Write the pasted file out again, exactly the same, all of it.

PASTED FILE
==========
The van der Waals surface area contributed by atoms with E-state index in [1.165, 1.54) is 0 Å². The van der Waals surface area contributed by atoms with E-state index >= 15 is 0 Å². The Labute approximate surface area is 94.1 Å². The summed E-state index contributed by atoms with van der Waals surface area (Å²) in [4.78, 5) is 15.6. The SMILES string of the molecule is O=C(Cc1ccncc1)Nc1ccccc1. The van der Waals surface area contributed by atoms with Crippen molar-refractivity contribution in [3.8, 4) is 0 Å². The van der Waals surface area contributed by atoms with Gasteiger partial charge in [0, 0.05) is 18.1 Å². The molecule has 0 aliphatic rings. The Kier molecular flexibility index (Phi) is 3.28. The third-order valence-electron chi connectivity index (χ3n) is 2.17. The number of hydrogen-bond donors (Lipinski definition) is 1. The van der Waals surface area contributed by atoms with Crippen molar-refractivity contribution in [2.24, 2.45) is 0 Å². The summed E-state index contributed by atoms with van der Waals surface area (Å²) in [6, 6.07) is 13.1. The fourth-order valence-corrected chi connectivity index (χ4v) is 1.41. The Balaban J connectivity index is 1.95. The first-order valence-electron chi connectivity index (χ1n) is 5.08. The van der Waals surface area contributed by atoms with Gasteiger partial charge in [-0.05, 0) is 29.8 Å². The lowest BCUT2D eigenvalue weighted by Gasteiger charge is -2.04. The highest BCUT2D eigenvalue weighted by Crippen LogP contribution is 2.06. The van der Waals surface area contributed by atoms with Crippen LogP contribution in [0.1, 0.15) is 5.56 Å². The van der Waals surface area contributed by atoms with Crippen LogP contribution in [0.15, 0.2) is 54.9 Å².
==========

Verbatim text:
The van der Waals surface area contributed by atoms with E-state index in [1.165, 1.54) is 0 Å². The van der Waals surface area contributed by atoms with E-state index >= 15 is 0 Å². The Labute approximate surface area is 94.1 Å². The summed E-state index contributed by atoms with van der Waals surface area (Å²) in [4.78, 5) is 15.6. The SMILES string of the molecule is O=C(Cc1ccncc1)Nc1ccccc1. The van der Waals surface area contributed by atoms with Crippen molar-refractivity contribution in [3.8, 4) is 0 Å². The van der Waals surface area contributed by atoms with Gasteiger partial charge in [0, 0.05) is 18.1 Å². The molecule has 0 aliphatic rings. The Kier molecular flexibility index (Phi) is 3.28. The third-order valence-electron chi connectivity index (χ3n) is 2.17. The number of hydrogen-bond donors (Lipinski definition) is 1. The van der Waals surface area contributed by atoms with Crippen molar-refractivity contribution in [2.24, 2.45) is 0 Å². The summed E-state index contributed by atoms with van der Waals surface area (Å²) in [6, 6.07) is 13.1. The fourth-order valence-corrected chi connectivity index (χ4v) is 1.41. The Balaban J connectivity index is 1.95. The first-order valence-electron chi connectivity index (χ1n) is 5.08. The van der Waals surface area contributed by atoms with Gasteiger partial charge in [-0.05, 0) is 29.8 Å². The lowest BCUT2D eigenvalue weighted by Gasteiger charge is -2.04. The highest BCUT2D eigenvalue weighted by Crippen LogP contribution is 2.06. The van der Waals surface area contributed by atoms with Crippen LogP contribution in [0.1, 0.15) is 5.56 Å². The van der Waals surface area contributed by atoms with Crippen LogP contribution in [0.15, 0.2) is 54.9 Å².